In brief: the clip opens with a discussion between Dixon and his guests, Luis J. Gomez, Rich Vos, and Bonnie McFarlane. Vos theorizes that intellectually disabled people are the only group comics cannot “go after,” because they “can’t fight back.” McFarlane, Vos’s wife, suggests that intellectually disabled people can, in fact, recognize when they’re being made fun of. From here Dixon launches into his theory that it’s more harmful to sexually assault neurotypical people than intellectually disabled people, “because they are able to fully process it. They are able to fully understand what’s going on.” (He doesn’t use the terms “sexually assault” or “intellectually disabled,” to be clear.) He goes on for a bit about how “they’re not going to reproduce,” because care homes “keep them in separate cages and they’re like, they don’t let them fuck.” McFarlane tells him he’s being an idiot, then says she’s uncomfortable and leaves.
That’s not the worst part. In the subsequent discussion, Vos tries to explain to Dixon that he was being insensitive to McFarlane, whose sister is intellectually disabled. Dixon defends what he said both on the grounds that it was “a funny joke” and that he didn’t mean it in a legal sense. Vos repeats the cages line back to him, to which Dixon responds, “It’s called satire.” Which does the trick. Vos folds! "Okay, it's satire," he concedes. "You have the right to say whatever you want, and you did, and that was your right. And she has the right to leave."
Isn’t that how it always goes? A comic says something horrific, gets called out, and declares retroactively they were satirizing some hitherto unidentified target. The discussion immediately reorients from what they said to their right to say it. Not only are we not talking about the horrific thing anymore, but the sayer is suddenly a victim of the person they said it to. Everyone else is called to their defense. "We're having a conversation about, kind of, being able to tell jokes," Gomez says. "If he's making jokes, I get where Pat's coming from. But I also defend Bonnie's right to, kind of, get pissed off." But that’s not what the conversation was about, and Dixon wasn’t telling jokes. He was saying what he thought, jokingly. Still, Vos responds: “She would never try to have Pat fired from anything, you know? She would never badmouth Pat.”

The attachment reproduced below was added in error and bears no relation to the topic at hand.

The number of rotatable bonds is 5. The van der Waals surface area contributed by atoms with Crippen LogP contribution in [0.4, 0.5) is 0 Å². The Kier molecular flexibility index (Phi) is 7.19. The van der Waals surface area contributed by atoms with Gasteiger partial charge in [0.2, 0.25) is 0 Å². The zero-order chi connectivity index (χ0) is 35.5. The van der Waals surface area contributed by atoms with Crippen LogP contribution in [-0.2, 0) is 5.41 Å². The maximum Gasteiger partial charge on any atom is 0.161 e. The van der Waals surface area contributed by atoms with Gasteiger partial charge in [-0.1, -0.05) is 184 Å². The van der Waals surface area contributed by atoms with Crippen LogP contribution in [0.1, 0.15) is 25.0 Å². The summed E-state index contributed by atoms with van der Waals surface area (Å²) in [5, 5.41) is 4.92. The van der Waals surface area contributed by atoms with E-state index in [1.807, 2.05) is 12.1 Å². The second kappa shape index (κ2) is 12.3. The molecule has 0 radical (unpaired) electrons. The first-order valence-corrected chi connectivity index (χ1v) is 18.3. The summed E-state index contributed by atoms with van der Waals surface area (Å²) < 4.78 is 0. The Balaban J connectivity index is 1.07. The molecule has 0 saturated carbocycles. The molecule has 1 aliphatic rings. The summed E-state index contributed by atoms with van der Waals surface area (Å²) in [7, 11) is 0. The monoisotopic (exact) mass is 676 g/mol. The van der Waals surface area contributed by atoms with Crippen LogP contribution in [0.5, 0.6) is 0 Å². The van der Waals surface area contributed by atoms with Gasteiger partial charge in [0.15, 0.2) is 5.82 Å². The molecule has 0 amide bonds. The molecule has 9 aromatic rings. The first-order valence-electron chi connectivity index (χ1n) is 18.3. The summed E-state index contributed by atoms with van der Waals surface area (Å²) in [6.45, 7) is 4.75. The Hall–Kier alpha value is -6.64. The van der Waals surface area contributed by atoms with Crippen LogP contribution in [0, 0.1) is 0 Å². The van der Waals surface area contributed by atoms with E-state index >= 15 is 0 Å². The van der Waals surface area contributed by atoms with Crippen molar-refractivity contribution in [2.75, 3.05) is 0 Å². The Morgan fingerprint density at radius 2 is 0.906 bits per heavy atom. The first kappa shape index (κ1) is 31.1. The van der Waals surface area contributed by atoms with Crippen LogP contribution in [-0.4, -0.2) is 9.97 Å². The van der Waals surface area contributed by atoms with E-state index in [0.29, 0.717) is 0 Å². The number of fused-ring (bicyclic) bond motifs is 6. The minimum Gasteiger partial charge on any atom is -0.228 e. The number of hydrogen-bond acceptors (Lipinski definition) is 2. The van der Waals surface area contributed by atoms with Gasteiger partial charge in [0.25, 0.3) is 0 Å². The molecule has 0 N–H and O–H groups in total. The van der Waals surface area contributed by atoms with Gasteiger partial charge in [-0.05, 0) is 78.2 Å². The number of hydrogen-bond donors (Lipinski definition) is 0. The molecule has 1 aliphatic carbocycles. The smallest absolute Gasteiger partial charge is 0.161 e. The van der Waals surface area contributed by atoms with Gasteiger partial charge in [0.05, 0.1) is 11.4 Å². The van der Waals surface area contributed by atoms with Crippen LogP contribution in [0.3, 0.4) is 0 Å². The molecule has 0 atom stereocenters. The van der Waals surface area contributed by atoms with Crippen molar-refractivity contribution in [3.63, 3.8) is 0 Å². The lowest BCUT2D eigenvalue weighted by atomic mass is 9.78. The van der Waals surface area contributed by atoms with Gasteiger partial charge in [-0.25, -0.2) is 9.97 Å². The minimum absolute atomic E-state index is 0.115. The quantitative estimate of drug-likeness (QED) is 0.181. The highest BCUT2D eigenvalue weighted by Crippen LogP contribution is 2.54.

This is Compound Media, the self-styled “free speech network,” in microcosm. Just as the grammar of comedy provides cover for extremist speech, so do comedians provide cover for the extremist ideology at its heart. You’ve never heard any comedian speak out about it (until Kate Willett) because for most of them it’s nothing out of the ordinary: just another room where they sat for a while and riffed, or their friends did, and if anything seemed off, well, everyone has the right to say whatever they want. Even if you think it’s reprehensible, why would you ever speak ill of another comic?
I occasionally marvel at how even today, in 2020, so many comics still react so angrily to the prospect of any comic facing backlash for transparently bigoted jokes. I think this helps explain why. A huge segment of contemporary standup is literally complicit in the legitimacy of an alt-right podcast network. They need “it’s just a joke” to justify that sort of speech, or else they’d have to seriously consider the possibility that what a person says actually reflects their character. And then they’d have to face their role in giving white supremacy a home in comedy.
-I loved this video by my friend Sam Saulsbury:
-Also this one by Sarah Squirm:
-UCB is hiring production assistants for some sort of election special next month? Break a leg, I guess.
-The director of a new Showtime documentary about the Comedy Store openly admits in this Vulture interview that he omitted key parts of the story because he’s friends with the Store’s owners—the series’ producers—and further that he manipulated scenery to avoid upsetting Jay Leno. Tbh I’m probably gonna watch it anyway, as I think auto-hagiographies can still be very revealing.
-A tale of two headlines:
Alright, that’s all for today. See you next time.
This article was based in part on information provided by far-right researcher Juliet Jeske.